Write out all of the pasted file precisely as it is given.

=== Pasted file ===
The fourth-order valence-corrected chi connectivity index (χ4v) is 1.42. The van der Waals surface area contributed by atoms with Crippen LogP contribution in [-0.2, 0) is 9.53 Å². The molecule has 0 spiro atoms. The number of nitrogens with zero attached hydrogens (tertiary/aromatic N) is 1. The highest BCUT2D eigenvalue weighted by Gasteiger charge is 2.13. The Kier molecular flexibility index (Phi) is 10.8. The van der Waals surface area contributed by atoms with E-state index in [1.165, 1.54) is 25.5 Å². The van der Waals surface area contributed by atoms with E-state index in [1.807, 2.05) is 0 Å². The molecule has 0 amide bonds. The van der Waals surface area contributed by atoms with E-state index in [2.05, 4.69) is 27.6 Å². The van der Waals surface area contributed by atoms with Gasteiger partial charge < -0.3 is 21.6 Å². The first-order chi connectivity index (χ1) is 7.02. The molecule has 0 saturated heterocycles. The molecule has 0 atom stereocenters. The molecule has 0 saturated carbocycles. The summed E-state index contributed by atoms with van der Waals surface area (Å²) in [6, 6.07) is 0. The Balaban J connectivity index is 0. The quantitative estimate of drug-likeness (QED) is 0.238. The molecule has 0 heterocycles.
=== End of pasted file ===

The fourth-order valence-corrected chi connectivity index (χ4v) is 1.42. The van der Waals surface area contributed by atoms with Crippen LogP contribution in [-0.2, 0) is 9.53 Å². The molecule has 0 spiro atoms. The number of nitrogens with zero attached hydrogens (tertiary/aromatic N) is 1. The highest BCUT2D eigenvalue weighted by Gasteiger charge is 2.13. The Kier molecular flexibility index (Phi) is 10.8. The van der Waals surface area contributed by atoms with E-state index in [1.165, 1.54) is 25.5 Å². The van der Waals surface area contributed by atoms with E-state index in [1.807, 2.05) is 0 Å². The molecule has 0 amide bonds. The van der Waals surface area contributed by atoms with E-state index in [2.05, 4.69) is 27.6 Å². The van der Waals surface area contributed by atoms with Gasteiger partial charge < -0.3 is 21.6 Å². The first-order chi connectivity index (χ1) is 7.02. The molecule has 0 saturated heterocycles. The molecule has 0 atom stereocenters. The molecule has 0 saturated carbocycles. The summed E-state index contributed by atoms with van der Waals surface area (Å²) in [6, 6.07) is 0. The Balaban J connectivity index is 0. The quantitative estimate of drug-likeness (QED) is 0.238. The molecule has 0 heterocycles.